Tough Questions Surround IRS Plan to Offer Free E-Filing System – Bloomberg Tax

Notwithstanding a desire to make filing cheaper and simpler, should we ask the IRS to build, maintain, and support a free direct e-filing system? Enrolled agent Bob Kerr shares an overview of a task force to design such a system.
The Inflation Reduction Act of 2022 includes within its 274 pages a set of well-known provisions, such as providing the IRS with $80 billion in additional funding. But it also includes a much lesser-known provision: a task force to design an IRS-run free “direct e-file” system. The agency will receive
$15 million to produce a report on:
In early March, think tank New America and Professor Ariel Jurow-Kleiman were selected as the independent third parties. This announcement went over poorly in some circles; House Ways and Means Chairman Jason Smith (R-Mo.) and House Oversight Subcommittee Chairman David Schweikert (R-Ariz.) issued a forceful letter with a litany of pointed, incisive questions about the wisdom of the selection. Because of that focus, their letter skips over several issues.
Few would defend the current system by which Americans calculate taxes owed to federal and state governments. The desire to make filing simpler and less expensive is understandable. And if we wanted tax returns to be less burdensome to file, we would build a tax code that to the extent possible reflected that desire.
Our byzantine, unpredictable code doesn’t reflect that desire. Blaming the IRS for the bloat of forms and schedules and the weight of record-keeping requirements is like blaming the tequila for your hangover. It’s not the tequila; it’s the five margaritas you ordered.
Are pre-populated tax returns a good idea? Possibly. Are they a slam dunk? No. One obstacle is that if we ask the IRS to pre-populate returns, we make the IRS the sole arbiter of the returns it drafted. If the IRS creates an accurate return, then all is well. But if it errs and subsequently wants to audit you, that’s problematic.
Either the IRS won’t audit returns it pre-populates, or taxpayers will need to review returns for accuracy before agreeing to them. Is that really easier? And more broadly, is this the dynamic we want to create between taxpayers and the IRS?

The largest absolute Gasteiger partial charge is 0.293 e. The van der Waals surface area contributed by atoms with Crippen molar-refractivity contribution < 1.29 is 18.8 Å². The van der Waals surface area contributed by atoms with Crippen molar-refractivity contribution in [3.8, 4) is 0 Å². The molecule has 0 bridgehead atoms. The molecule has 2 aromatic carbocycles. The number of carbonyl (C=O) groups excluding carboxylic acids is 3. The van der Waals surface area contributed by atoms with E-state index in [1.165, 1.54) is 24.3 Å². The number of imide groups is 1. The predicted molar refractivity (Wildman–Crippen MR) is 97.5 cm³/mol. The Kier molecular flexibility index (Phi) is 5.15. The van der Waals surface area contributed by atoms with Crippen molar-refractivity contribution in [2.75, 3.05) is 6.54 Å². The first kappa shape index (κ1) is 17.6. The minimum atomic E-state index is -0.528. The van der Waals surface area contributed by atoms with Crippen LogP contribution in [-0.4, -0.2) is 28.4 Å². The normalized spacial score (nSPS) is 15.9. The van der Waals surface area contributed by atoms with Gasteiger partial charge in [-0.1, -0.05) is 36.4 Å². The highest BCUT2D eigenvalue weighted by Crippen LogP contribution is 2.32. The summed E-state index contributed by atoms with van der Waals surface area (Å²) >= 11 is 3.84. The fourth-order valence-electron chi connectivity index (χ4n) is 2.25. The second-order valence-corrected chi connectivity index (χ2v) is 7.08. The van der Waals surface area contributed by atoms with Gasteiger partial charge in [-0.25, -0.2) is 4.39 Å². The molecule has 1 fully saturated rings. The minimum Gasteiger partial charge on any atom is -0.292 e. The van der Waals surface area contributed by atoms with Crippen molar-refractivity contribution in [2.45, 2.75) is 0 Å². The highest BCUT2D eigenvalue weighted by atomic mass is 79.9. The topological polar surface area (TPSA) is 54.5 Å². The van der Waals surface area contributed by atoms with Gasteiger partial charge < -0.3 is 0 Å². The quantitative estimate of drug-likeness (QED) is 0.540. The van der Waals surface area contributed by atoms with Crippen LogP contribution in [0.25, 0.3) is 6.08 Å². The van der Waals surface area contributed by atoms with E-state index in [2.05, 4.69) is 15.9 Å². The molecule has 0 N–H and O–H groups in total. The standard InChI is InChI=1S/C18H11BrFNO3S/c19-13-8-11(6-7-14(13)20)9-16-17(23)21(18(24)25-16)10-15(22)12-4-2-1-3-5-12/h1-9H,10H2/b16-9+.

Another issue with pre-populated returns is that the returns must be simple—no itemizing, no self-employment, no gig work, and no rental properties. More pointedly, lower-income returns often aren’t simple. Determining qualifying children for the earned income tax credit, for example, is notoriously vexing, and the IRS would be unable to answer residency questions.
Is it a great idea to ask the IRS to divert resources to make simple returns easy and low cost to file, or is it an exercise in custom building a sledgehammer to drive a thumbtack—a low return on investment?
The new tax and climate law stipulates that the report on the free direct e-file system is due “within nine months following the date of enactment.” With that in mind, we should expect it by May 16.
There are several known obstacles to consider, however. It will be interesting to see how the report addresses:
Technical issues. The private sector (mostly) has solved the riddle of how to build and update Form 1040 filing software for tax pros and consumers. This isn’t easy as it may look. One hopes the report attempts to capture the degree of difficulty of the ask. Other interesting questions include:
Customer service. If we assume the IRS can surmount the technical issues, what about the customer service requirements? The agency already struggles to answer its telephones—and that’s before taxpayers are calling with internet connectivity problems and questions about where to record a backdoor Roth contribution. Let’s see if the report addresses:
The IRS’ struggles with its IT modernization have been significant and span decades. Its customer service struggles are of more recent vintage, but they aren’t trivial. It continues to be tasked with additional programs unrelated to self-assessment and collection of tax.
As former Commissioner Lawrence Gibbs recently asserted, we have a serious non-compliance problem, the magnitude of which is enormous. Notwithstanding a desire to make filing less expensive and simpler, should we ask the IRS to build, maintain, and support a free e-file system? Let’s hope the report’s writers take a thoughtful approach.
This article does not necessarily reflect the opinion of Bloomberg Industry Group, Inc., the publisher of Bloomberg Law and Bloomberg Tax, or its owners.
Bob Kerr, EA, is principal of Kerr Consulting LLC, where he consults with individual firms on tax administration, tax policy, and public policy and pursues a long-held interest in education and public speaking.
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